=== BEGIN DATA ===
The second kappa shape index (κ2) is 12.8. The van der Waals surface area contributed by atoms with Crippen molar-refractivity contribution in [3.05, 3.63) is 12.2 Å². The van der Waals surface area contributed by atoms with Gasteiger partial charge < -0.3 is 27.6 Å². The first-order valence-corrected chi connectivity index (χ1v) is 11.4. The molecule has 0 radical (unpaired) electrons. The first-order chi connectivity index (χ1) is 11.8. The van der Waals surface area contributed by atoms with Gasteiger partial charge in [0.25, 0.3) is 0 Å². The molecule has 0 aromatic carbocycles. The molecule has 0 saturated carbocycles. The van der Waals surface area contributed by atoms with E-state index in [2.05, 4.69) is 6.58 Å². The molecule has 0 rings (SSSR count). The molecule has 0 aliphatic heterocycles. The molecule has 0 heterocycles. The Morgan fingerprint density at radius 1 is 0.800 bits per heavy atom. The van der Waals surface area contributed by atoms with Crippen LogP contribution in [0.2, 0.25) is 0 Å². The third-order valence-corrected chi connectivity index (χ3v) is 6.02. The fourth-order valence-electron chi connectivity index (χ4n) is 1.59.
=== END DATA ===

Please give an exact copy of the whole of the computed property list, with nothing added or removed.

The second kappa shape index (κ2) is 12.8. The van der Waals surface area contributed by atoms with Crippen molar-refractivity contribution in [3.05, 3.63) is 12.2 Å². The van der Waals surface area contributed by atoms with Gasteiger partial charge < -0.3 is 27.6 Å². The first-order valence-corrected chi connectivity index (χ1v) is 11.4. The molecule has 0 radical (unpaired) electrons. The first-order chi connectivity index (χ1) is 11.8. The van der Waals surface area contributed by atoms with Gasteiger partial charge in [0.25, 0.3) is 0 Å². The molecule has 0 aromatic carbocycles. The molecule has 0 saturated carbocycles. The van der Waals surface area contributed by atoms with E-state index in [2.05, 4.69) is 6.58 Å². The molecule has 0 rings (SSSR count). The molecule has 0 aliphatic heterocycles. The molecule has 0 heterocycles. The Morgan fingerprint density at radius 1 is 0.800 bits per heavy atom. The van der Waals surface area contributed by atoms with Crippen LogP contribution in [0.2, 0.25) is 0 Å². The third-order valence-corrected chi connectivity index (χ3v) is 6.02. The fourth-order valence-electron chi connectivity index (χ4n) is 1.59.